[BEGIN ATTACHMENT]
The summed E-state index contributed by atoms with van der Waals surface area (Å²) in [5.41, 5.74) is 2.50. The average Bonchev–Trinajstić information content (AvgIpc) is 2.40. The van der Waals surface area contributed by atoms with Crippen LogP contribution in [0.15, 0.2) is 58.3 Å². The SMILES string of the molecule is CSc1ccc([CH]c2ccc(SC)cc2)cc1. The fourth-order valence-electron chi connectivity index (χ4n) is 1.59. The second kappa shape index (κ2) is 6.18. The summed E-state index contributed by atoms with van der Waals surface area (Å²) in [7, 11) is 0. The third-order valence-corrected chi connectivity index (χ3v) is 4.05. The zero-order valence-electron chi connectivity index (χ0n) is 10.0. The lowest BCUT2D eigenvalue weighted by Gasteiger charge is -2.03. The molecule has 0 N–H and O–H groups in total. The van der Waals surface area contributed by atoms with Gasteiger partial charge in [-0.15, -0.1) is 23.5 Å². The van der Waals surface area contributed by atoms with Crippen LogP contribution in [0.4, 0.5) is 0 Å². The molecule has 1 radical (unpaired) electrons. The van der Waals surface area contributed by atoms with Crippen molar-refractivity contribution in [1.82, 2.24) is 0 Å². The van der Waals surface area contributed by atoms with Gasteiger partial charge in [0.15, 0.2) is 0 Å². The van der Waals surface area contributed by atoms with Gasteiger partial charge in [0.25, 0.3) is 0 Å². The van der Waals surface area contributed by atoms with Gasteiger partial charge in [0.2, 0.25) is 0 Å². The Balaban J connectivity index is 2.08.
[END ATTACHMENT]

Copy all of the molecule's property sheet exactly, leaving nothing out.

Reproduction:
The summed E-state index contributed by atoms with van der Waals surface area (Å²) in [5.41, 5.74) is 2.50. The average Bonchev–Trinajstić information content (AvgIpc) is 2.40. The van der Waals surface area contributed by atoms with Crippen LogP contribution in [0.15, 0.2) is 58.3 Å². The SMILES string of the molecule is CSc1ccc([CH]c2ccc(SC)cc2)cc1. The fourth-order valence-electron chi connectivity index (χ4n) is 1.59. The second kappa shape index (κ2) is 6.18. The summed E-state index contributed by atoms with van der Waals surface area (Å²) in [7, 11) is 0. The third-order valence-corrected chi connectivity index (χ3v) is 4.05. The zero-order valence-electron chi connectivity index (χ0n) is 10.0. The lowest BCUT2D eigenvalue weighted by Gasteiger charge is -2.03. The molecule has 0 N–H and O–H groups in total. The van der Waals surface area contributed by atoms with Gasteiger partial charge in [-0.15, -0.1) is 23.5 Å². The van der Waals surface area contributed by atoms with Crippen LogP contribution in [0.4, 0.5) is 0 Å². The molecule has 1 radical (unpaired) electrons. The van der Waals surface area contributed by atoms with Crippen molar-refractivity contribution in [1.82, 2.24) is 0 Å². The van der Waals surface area contributed by atoms with Gasteiger partial charge in [0.15, 0.2) is 0 Å². The van der Waals surface area contributed by atoms with Gasteiger partial charge in [0.25, 0.3) is 0 Å². The van der Waals surface area contributed by atoms with Gasteiger partial charge in [0.2, 0.25) is 0 Å². The Balaban J connectivity index is 2.08.